Remember, early detection and treatment can help manage these symptoms effectively. At Pain and Spine Specialists, our Arthritis Care Specialists are dedicated to helping you understand your symptoms and find the best treatment for your unique needs.

Diagnosing Arthritis

Our approach to diagnosing Arthritis is thorough and patient-centered. Our doctors for Arthritis understand that every individual's experience with pain is unique, and we tailor our diagnostic process accordingly.

Review of Medical History: Our diagnostic journey begins with a detailed review of your medical history. We consider any past injuries, the duration and intensity of your pain, previous treatments, and your overall health condition. This helps us understand the root cause of your Arthritis and plan our next steps.

Physical Examination: Our board-certified physicians perform a comprehensive physical examination. This includes evaluating your joint movement, checking for areas of tenderness, and assessing your overall physical condition.

Diagnostic Imaging: To get a closer look at your joints, we use advanced diagnostic imaging techniques such as X-ray, MRI, and CT scans. These images allow us to visualize the affected area and assess the extent of your Arthritis.

Nerve Tests: If necessary, we may conduct nerve tests to determine if any nerve damage has occurred due to Arthritis.

Diagnostic Nerve Blocks: In some cases, if Arthritis affects the nerves around your spine, we might consider diagnostic nerve blocks. These include facet joint injections, epidural steroid injections, SI injections, and medial branch blocks. These procedures can help us identify the exact source of your pain and provide temporary relief.

Our goal is to accurately diagnose your condition and guide you toward the most effective arthritis care plan.

Arthritis Treatment Options

At Pain and Spine Specialists, we're dedicated to providing comprehensive spine Arthritis treatment options. Our multidisciplinary approach allows us to offer a wide range of therapies tailored to your specific needs.

Injection Therapies:

These therapies can provide immediate relief from arthritis pain and inflammation. Depending on your condition, we might recommend:

Advanced Interventional Procedures:

We offer a range of advanced treatments that can provide long-lasting relief from arthritis pain:

Conventional Therapies:

Alongside our advanced treatments, we offer traditional therapies such as:

  • Medication Management Programs: We'll monitor your medication use to ensure it's providing the maximum benefit.
  • Referrals to Physical Therapy: Regular physical therapy can help improve joint strength and flexibility.

Alternative Therapies:

We also offer referrals to our sister company, Shakthi Health and Wellness Center, for alternative treatments like:

  • Acupuncture: This traditional Chinese medicine technique can reduce arthritis pain.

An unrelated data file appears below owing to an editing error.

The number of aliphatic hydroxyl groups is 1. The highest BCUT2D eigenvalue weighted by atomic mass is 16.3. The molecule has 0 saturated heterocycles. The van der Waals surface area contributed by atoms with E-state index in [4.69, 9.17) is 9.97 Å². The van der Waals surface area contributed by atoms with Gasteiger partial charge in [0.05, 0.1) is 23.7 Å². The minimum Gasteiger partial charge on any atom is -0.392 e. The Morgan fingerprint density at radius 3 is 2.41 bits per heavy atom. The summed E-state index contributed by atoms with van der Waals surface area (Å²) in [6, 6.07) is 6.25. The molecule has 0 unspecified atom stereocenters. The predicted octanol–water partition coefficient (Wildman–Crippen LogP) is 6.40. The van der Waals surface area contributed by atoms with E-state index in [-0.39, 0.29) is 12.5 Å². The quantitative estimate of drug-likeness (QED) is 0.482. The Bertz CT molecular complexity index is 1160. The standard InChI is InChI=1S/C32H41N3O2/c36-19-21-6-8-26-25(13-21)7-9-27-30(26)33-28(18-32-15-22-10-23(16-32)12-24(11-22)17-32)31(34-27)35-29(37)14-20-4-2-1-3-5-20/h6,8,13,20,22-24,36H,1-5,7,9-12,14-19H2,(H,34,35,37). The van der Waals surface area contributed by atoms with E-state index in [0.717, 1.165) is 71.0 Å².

• Amethyst Biomat: This therapy uses far infrared rays to promote healing.
  • Infrared Sauna: Regular sessions can help alleviate arthritis symptoms by improving circulation and relaxing muscles.

The Role of Pain Specialists in Treating Arthritis

At Pain and Spine Specialists, we understand that living with Arthritis can significantly impact your daily life, limiting your mobility and causing persistent discomfort. Our team of healthcare professionals is dedicated to helping you manage your symptoms, regain control of your life, and maintain your independence.

Our Comprehensive Approach to Treating Arthritis

Effective arthritis treatment requires a comprehensive approach, and that's exactly what we provide. We combine traditional therapies with cutting-edge treatments to offer a wide range of options tailored to your needs.

Our injection therapies, such as Hyaluronic injections and epidural steroid injections, can provide immediate relief from joint pain and inflammation. For long-lasting relief, we offer advanced interventional procedures like spinal cord stimulation and radiofrequency ablation.

We also provide conventional therapies, including medication management programs and referrals to physical therapy, to help you manage your arthritis symptoms.

If you're interested in exploring Alternative Therapies, we can refer you to our sister company, Shakthi Health and Wellness Center, for treatments like acupuncture, amethyst Bio-mat, and infrared sauna.

Get Started With an Arthritis Care Specialist

Taking the first step towards managing your Arthritis doesn't have to be overwhelming. Here's how to get started with us:

  1. Schedule a Consultation: Contact us to schedule an initial consultation at one of our Arthritis treatment centers. During this meeting, our specialists will assess your condition, discuss your symptoms, and learn about your health history.
  2. Develop a Treatment Plan: Based on your consultation, we'll create a personalized treatment plan to address your needs and health goals.
  3. Begin Treatment: Once your treatment plan is in place, you'll start your journey toward better health. We'll provide ongoing support, regularly reviewing your progress and adjusting your treatment plan.

We believe in treating the whole person, not just the disease. Contact us today to begin your journey toward a more active and comfortable life.

About Us

At Pain and Spine Specialists, we're a team of board-certified physicians specializing in minimally invasive treatments for arthritis pain. With our proven expertise and successful track record, we're here to help turn your chronic pain into relief and recovery.